It was as if we were forced to say goodbye to our good old lightbulbs. From one day to the next, or at least it felt like it, the cosy glow, lamps that actually lit up right away, were harder and harder to find on the shelves. We were all a bit confused why they were bad for us all of a sudden. And even more frustrating, in return we were given weird shaped fluorescent lamps exuding harsh and unfriendly light. And it took forever to actually exude anything. Sometimes it took minutes to light up completely. The dissatisfaction we felt might be part of the reason why we are not all loving LED bulbs. Because LED bulbs offer all the good things we liked in our good old bulbs, yet without compromising on our demand for green and eco-friendly. The light is warm, cosy or bright if you need it, and the bulb lights up immediately after its switched on. And what’s best; LED light comes from computer chips. Companies like Philips have already developed special products and apps that allow you to control the colour or brightness of lighting from you smart phone or tablet. Imagine the possibilities!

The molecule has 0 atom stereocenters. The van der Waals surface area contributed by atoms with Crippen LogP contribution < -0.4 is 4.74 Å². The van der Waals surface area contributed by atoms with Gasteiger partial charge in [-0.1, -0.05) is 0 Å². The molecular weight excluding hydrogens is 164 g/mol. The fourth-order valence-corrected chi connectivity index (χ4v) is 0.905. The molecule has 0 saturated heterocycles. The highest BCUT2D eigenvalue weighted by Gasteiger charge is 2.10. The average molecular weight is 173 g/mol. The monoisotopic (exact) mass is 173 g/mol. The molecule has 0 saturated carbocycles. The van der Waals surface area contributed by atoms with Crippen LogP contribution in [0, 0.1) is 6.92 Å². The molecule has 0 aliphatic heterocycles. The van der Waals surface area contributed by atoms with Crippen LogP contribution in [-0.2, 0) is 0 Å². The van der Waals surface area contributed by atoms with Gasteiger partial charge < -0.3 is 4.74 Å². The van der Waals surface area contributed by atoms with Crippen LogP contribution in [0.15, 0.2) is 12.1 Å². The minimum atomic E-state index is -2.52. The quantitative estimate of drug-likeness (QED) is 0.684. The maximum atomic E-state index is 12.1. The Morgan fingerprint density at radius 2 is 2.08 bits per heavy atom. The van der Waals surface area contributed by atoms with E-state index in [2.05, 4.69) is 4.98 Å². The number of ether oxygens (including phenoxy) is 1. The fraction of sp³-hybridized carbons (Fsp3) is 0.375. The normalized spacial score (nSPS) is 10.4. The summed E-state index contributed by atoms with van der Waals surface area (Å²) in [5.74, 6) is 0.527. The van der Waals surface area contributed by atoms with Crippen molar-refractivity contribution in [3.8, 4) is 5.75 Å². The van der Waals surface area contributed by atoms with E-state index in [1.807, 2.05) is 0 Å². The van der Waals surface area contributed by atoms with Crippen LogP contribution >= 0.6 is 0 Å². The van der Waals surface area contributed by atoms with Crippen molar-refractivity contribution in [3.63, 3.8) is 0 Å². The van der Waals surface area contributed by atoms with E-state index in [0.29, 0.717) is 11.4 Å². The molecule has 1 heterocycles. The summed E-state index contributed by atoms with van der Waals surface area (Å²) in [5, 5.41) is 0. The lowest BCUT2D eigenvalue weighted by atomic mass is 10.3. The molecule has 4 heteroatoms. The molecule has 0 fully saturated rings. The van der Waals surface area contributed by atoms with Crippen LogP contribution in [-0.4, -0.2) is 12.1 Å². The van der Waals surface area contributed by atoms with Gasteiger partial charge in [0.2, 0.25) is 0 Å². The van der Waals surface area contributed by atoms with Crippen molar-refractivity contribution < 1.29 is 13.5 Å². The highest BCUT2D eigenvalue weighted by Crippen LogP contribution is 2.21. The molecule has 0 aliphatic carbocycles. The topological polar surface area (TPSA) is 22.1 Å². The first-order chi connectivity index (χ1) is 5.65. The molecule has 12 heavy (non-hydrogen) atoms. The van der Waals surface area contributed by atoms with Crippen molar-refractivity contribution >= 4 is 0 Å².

Designers were the most adamant opponent of LED. Yet they are now also the group embracing LED because of its sheer endless stream of opportunities. More and more architects, designers and artists choose to use LED in their work. The CN tower in Toronto for instance was relit in 2007 making use of LED. Before that the tower was sparsely lit to save energy. LED allows to illuminate the tower fully, with even less energy. And this is just one of many examples of the last few years.
Slowly but gradually consumers are embracing LED too. People from the industry expect LED to be responsible for 16% of sales in the residential sector by 2015. Since it’s introduction, LED has grown in popularity and has shown to be in increasing demand by consumers. Interior designers, lamp manufacturers and home/deco stores believe in LED too, and are eager to tell their customers why. A representative of New York based Oriental Lamp Shade Company commented on how consumers can benefit from LED. “LED lasts a lot longer than regular incandescent lighting. Not only does this mean customers save money, but it also makes LED more eco-friendly. We find that to be an important consideration for customers when they buy lamps and lighting. The rather steep investment pays itself back in more ways than just the longevity. LED uses far less electricity too. Something consumers are beginning to realise more and more. We think eventually LED will be the main source of light we all use”.